Arapiles – day 8
I don’t usually have moments of terror while climbing. Heights don’t make my head swim. Exposure is pretty fine. I do find leading scary, but it’s in a controlled manner of heightened risk awareness – I mostly lead miles below my grade. Speedy probably sees this as a sign of my innate laziness as a climber. He hasn’t stopped pushing himself to his limits since he was a kid, and he’s an incredibly good technical climber. I just mosey along, enjoying the experience, the view, the thrill, usually from the safety of seconding, and with an eye to writing amusingly about it later.
Occasionally though, the universe decides that it’s time to shake, rattle, and roll.
The climb was Xena. D and Speedy had done it earlier in the trip, singing its virtues. Heck, I’d done it (second) on a previous trip, and really enjoyed it. Off D trots, and finds that it’s not as fun as he remembers: he’s feeling a bit feverish, and is having trouble remembering sections of the route. He is, in common parlance, off-color.
#14 is the route. Image from Arapiles: Selected Climbs by Simon Mentz & Glenn Tempest
I volunteer to lead the next pitch. We’ve left the guide at home, so I generally follow the line of the cliff till I reach a large, comfortable ledge. Pretty sure that this is the end of my pitch. I’ll forge on a bit higher towards the Eagles Nest. I can see it above me in distance. But: left or right? Right looks better trodden. Left looks more straightforward. I decide. Left.
Very soon, the universe will tell me that this was a mistake. I move on up, into the shady cleft below the belay ledge down and to the right of Eagle’s Eyrie. Here’s a close up:
Same credits apply. You guys are incredible.
It looked ok. A bit thin, but decent handholds and a straightforward, somewhat thin run to the finish. I went up a meter or so, and fiddled around. Placed a purple nut. Moved up again, scoped out my handholds. The big block sticking out to my left was detached. Hollow thunking when I rapped it with my knuckles. Stepped up level with it. Good left foothold. Ok right. Looked up. Put my right hand on a column of rock and pulled to move up…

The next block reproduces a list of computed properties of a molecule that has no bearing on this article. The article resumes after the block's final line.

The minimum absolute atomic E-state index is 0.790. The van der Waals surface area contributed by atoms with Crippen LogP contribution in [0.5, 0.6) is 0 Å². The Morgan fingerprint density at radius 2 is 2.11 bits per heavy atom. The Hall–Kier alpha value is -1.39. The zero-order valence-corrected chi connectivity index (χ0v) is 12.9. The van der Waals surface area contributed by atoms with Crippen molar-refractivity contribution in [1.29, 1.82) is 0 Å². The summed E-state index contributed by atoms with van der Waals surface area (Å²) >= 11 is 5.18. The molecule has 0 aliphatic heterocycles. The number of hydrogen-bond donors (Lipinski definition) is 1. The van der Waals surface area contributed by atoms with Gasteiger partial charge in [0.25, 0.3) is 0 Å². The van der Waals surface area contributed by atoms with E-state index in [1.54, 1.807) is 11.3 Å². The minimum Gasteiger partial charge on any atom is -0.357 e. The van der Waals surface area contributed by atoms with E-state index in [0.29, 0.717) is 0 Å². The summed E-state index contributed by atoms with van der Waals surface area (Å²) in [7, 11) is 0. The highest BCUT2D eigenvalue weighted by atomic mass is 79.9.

…it collapsed under my hand. Suddenly I wasn’t climbing. I was balanced on my feet, juggling two huge pieces of detached rock, pressing the enormous base to the wall, and watching the face-sized top fragment wobble on top.
“Rock!” I shouted, as a general warning. “Roooooocckk!”
Looked down. Purple nut a meter below me. Next runner around that corner, make it five meters away. On the ledge I’d decided to leave. Tiptoe Ridge off the left. Possibly many people on the ground or the wall beneath. My rope beneath. My belayer, D, beneath. I couldn’t let them go. In my favor: solid feet. Looking around for a solution. The top of the detached block was flat.
In moments of stress, I talk to myself.
I let go of the cliff face with my left hand, lean forwards, and reach across to stone #1. Super static. Rock #1 moved across. I sit it down sooooo carefully. Then grab the cliff again. That’s the easy one. It probably only weighed a kilo.
Problem. I can’t lift Rock #2 one handed. I try. It’s as long as my forearm from elbow to knuckles, and I can’t close my hand around it. It’s the rough shape around as a 2L milk bottle. I’m pushing it, open handed, against the cliff face. It is too heavy to lift. It’s too big to let go.
Which means I have to let go. I release my left hand hold, and reach across. Grasping the stone two handed, it’s easy to manage. I move ever so slowly, feeling for a (terminal? Dangerous?) change in my balance, and ease it in front of me across to the detached block. Once settled, I can use my left hand to lift Rock #1, and gently lay #2 down, before replacing #1. That done, I give myself permission to hyperventilate for five seconds. Then stop, and check the rocks again. They are as stable as I can make them. The thought of them smashing down the cliff onto someone makes me sick. Can I down climb and remove the purple nut so that D can bypass this horrible fornicating gully? No.
I climb the remaining 3m, testing every hold before I weight it. And then spend 20 minutes setting up the most bomb proof belay you’ve ever seen on the ledge above. D comes up, warned about the gully and block.
“Your placements were shit. Good climbing through bad terrain on bad gear.”
After that, D leads the final pitch. I have to use my nut tool to free three of my four belay placements, one of them a cam.
What happened next?
We walked down to the car. All four of us went for lunch at the Natimuk Cafe. Climbed Eskimo Nell, while Speedy and Triumphant went up Dunes. Had a lovely afternoon.